October 21, 2020

1993-04-22 – Asbury Park Press

1993 04 22 Asbury_Park_Press_Thu__Apr_22__1993_

1 A scene from “Tommy,” which opens today at the St. James Theatre.

A briq‘history of ‘Tommy’

I 1968: Pete Townshend di-
vulges plans to write a “rock
opera” in a Rolling Stone inter-

I 1969: The Who premieres
“Tommy" in London, releases the
now-classic double album and per-
forms portions at Woodstock.

I 1970: The Who performs
“Tommy” at the Metropolitan
Opera House in New York.

I 1971: The Royal Canadian Bal-
let presents “Tommy."

I 1972: A new recording of
“Tommy,” featuring the London
Symphony Orchestra and rock
stars Rod Stewart, Steve Win-
wood and Ringo Starr, is released.
I 1975: The movie “Tommy," di-
rected by Ken Russell opens. The
soundtrack features contributions
from Elton John, Eric Clapton,

Tina Turner and The Who.
I 1989: At Radio City Music Hall
in New York, The Who celebrates
the 20th anniversary of
“Tommy” with a full performance
of the rock opera and cameos by
Phil Collins, Billy Idol, others.

I 1992: “Tommy" opens at the
La Jolla Playhouse in California.

I 1993: “Tommy” comes to

Pete Townshend ’5 story of one boy ’5
spiritual resolution rocks Broadway

— and baby boomers love it.


roadway might never be the same now that the
Pinball Wizard has arrived.
Tommy Walker, the fictional “deaf, dumb and
blind kid,” created by The Who's Pete Townshend nearly

25 years ago, has turned a usually staid Broadway theater
into a church of rock 'n’ roll.

During previews of this celebrated rock opera, audi-
ences have been cheering and screaming just like they
would at a Bruce Springsteen concert. Rock ’n’ rollers in
jeans and T-shirts sit next to gray-haired men in suits and
ties and women with furs.

As the audience becomes a collective witness to the
transformation of Tommy from a psychologically damaged
youth to a rock idol, this newest and best version of Pete
Towshend's opus proves
that rock 'n' roll and the-
ater can marry without ei—
ther sacrificing its dignity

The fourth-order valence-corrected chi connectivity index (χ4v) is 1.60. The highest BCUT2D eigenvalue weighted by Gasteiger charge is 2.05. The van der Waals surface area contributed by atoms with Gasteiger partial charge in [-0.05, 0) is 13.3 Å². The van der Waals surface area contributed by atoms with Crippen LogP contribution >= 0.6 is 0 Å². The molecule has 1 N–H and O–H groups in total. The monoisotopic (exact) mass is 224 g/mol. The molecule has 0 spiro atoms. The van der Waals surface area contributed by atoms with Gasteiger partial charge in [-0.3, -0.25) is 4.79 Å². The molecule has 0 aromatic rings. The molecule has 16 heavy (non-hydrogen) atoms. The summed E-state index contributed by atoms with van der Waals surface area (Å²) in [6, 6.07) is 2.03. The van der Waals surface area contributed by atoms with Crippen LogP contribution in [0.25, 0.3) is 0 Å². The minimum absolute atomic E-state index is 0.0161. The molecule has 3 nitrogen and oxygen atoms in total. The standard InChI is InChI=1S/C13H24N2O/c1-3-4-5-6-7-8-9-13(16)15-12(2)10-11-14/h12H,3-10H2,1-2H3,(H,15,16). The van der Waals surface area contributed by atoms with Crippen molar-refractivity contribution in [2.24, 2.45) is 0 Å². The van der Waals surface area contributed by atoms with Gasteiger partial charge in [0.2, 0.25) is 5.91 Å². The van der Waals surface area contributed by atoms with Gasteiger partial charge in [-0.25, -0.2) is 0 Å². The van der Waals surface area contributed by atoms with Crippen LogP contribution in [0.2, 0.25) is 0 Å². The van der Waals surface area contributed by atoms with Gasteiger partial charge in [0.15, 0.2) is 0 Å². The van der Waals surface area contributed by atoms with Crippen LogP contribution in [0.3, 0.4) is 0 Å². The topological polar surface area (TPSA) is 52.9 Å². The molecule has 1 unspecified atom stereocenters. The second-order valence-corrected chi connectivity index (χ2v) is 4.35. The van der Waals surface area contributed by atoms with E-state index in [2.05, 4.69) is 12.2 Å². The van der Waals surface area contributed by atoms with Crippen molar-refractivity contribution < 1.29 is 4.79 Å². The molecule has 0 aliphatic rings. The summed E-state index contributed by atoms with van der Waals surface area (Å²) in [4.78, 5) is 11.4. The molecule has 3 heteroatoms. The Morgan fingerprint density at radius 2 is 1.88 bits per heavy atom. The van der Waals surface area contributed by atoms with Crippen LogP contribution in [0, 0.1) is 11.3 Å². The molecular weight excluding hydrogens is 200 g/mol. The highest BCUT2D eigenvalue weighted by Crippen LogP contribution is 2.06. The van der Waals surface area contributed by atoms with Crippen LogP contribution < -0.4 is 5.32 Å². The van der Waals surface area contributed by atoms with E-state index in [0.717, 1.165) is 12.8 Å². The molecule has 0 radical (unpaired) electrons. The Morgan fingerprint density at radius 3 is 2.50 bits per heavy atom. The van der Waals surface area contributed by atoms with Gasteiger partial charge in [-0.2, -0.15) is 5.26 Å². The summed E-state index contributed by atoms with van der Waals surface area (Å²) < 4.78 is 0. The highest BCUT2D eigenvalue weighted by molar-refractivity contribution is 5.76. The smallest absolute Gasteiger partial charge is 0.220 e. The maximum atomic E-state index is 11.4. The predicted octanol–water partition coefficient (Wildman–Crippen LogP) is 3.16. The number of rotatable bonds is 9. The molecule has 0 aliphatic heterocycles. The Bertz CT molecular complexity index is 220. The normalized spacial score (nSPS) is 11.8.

or identity.

”Tommy." in fact, has
people in both rock and
theater circles buzzing
with excitement. No previ-
ous version of the rock
opera — and there have
been a few, including a
1975 Ken Russell film and another featuring the Royal Ca-
nadian Ballet -— has captured the spirit or salvational
vigor of Tommy like this production. With its official open-
ing today, ”Tommy" might well usher in a new chapter in
the history of Broadway.

“It’s been more a case of us going back to the original
recording of ‘Tommy' and excavating what was on Pete
Townshend's mind at the time he wrote it than anything
else," said director Des McAnuff between rehearsals last

”There are some serious themes in the production, like
child abuse, drug abuse and alcoholism. But in the end,
Tommy and pinball in particular become a theatrical meta-
phor, if you will, for rock ‘n' roll."

McAnuft', a Tony Award-winning director, actually de-
buted this new version of “Tommy" last summer at the
La Jolla Playhouse in Southern California where he serves
as artistic director. From practically the start, McAnuff
and Townshend cultivated an understanding of what
needed to be done to make “Tommy" a success.

Des McAnuff

“It seemed clear to both of us that the idea of bringing
‘Tommy’ back to life was a good one," McAnuff said.
“Pete came out to La Jolla; I went to England. We talked a
lot. We both wanted to see the theater become a working
form for rock ‘n’ roll. Creating a new ‘Tommy' was a way